Somewhere along the decade of my thirties I realized I needed a sturdier foundation for all the grief I saw in my own life and in the lives of people around me. I began to rely on others who could sit with me in my grief rather than try to persuade me out of it. This became the sort of value that defined my relationships -- those who welcomed me into their own suffering and shared mine became my dearest friends.
A few years ago during Lent as I researched mourning practices around the world for my submission to Christ Church's Lenten devotional, I stumbled on the words of Ranier Maria Rilke in his Requiem for a Friend:
"Once, ritual lament would have been chanted; women would have been paid to beat their breasts and howl for you all night, when all is silent. Where can we find such customs now? So many have long since disappeared or been disowned. /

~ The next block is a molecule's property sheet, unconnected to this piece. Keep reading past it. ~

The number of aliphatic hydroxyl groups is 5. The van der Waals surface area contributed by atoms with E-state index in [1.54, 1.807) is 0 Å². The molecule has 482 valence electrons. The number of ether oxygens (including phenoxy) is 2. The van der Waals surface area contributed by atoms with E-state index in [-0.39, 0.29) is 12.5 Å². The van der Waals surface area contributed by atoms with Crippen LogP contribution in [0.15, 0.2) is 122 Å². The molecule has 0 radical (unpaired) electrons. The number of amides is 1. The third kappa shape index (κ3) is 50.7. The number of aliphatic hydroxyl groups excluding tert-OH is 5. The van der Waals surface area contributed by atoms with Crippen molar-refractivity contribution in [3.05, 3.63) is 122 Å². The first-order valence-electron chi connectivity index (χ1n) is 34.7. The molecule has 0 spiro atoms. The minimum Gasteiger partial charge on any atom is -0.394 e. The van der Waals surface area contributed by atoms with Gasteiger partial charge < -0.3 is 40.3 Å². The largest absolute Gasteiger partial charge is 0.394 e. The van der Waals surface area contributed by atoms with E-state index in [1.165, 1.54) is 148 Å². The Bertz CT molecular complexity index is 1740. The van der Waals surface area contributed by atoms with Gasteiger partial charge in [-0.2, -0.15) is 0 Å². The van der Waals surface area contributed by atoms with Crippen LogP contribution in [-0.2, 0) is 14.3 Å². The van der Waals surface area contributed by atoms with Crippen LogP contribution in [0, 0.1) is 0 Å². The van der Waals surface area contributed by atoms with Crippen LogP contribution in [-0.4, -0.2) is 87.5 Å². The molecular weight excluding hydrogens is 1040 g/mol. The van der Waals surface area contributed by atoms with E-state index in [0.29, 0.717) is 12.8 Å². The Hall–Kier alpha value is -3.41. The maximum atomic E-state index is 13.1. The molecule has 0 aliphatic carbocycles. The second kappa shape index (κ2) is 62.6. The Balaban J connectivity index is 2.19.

the lament that we omitted."
That’s what you had to come for: to retrieve
This phrase "retrieve lament" added to my understanding that part of Christ's ministry to us through His life, His Spirit and His people is to "retrieve the lament that we omitted". I count it a high privilege to know -- at least in small part -- stories of suffering in the lives of many friends and family -- illness, relational disillusionment, infertility, anxiety, joblessness, death of loved ones, death of dearly-held dreams, and more.
These stories have helped form me in my understanding of suffering and so I make an effort to share a handful or so of those stories on the blog each year.
During Holy Week, invite several guest posts fitting into the overall theme "Retrieve Lament". You can see posts from previous years at the following links:
Kaley Ehret, Shannon Coelho, Haley Ballast, Brian Murphy, Nancy Gilmore Hill, Sharon O'Connor and a summary from me here.